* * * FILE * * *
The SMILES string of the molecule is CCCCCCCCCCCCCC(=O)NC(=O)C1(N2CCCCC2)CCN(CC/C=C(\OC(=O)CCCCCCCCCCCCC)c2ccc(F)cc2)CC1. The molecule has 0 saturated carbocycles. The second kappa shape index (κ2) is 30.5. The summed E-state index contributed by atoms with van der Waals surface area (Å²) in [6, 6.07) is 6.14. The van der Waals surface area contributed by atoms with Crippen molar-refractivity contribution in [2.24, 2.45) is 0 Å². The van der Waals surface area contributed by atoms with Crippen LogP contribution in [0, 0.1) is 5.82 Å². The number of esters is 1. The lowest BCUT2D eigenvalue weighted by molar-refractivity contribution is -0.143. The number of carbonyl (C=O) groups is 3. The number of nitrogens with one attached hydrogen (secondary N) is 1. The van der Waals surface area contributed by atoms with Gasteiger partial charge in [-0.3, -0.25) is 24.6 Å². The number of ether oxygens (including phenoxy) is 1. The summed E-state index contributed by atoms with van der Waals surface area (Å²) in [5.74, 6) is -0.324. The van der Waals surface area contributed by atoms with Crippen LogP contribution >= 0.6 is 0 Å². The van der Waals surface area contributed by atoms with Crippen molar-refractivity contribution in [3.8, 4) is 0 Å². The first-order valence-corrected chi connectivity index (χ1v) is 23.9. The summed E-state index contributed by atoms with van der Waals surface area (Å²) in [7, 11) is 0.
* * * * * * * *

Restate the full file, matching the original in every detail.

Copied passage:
The SMILES string of the molecule is CCCCCCCCCCCCCC(=O)NC(=O)C1(N2CCCCC2)CCN(CC/C=C(\OC(=O)CCCCCCCCCCCCC)c2ccc(F)cc2)CC1. The molecule has 0 saturated carbocycles. The second kappa shape index (κ2) is 30.5. The summed E-state index contributed by atoms with van der Waals surface area (Å²) in [6, 6.07) is 6.14. The van der Waals surface area contributed by atoms with Crippen molar-refractivity contribution in [2.24, 2.45) is 0 Å². The van der Waals surface area contributed by atoms with Crippen LogP contribution in [0, 0.1) is 5.82 Å². The number of esters is 1. The lowest BCUT2D eigenvalue weighted by molar-refractivity contribution is -0.143. The number of carbonyl (C=O) groups is 3. The number of nitrogens with one attached hydrogen (secondary N) is 1. The van der Waals surface area contributed by atoms with Gasteiger partial charge in [-0.3, -0.25) is 24.6 Å². The number of ether oxygens (including phenoxy) is 1. The summed E-state index contributed by atoms with van der Waals surface area (Å²) in [5.74, 6) is -0.324. The van der Waals surface area contributed by atoms with Crippen LogP contribution >= 0.6 is 0 Å². The van der Waals surface area contributed by atoms with Crippen molar-refractivity contribution in [3.8, 4) is 0 Å². The first-order valence-corrected chi connectivity index (χ1v) is 23.9. The summed E-state index contributed by atoms with van der Waals surface area (Å²) in [7, 11) is 0.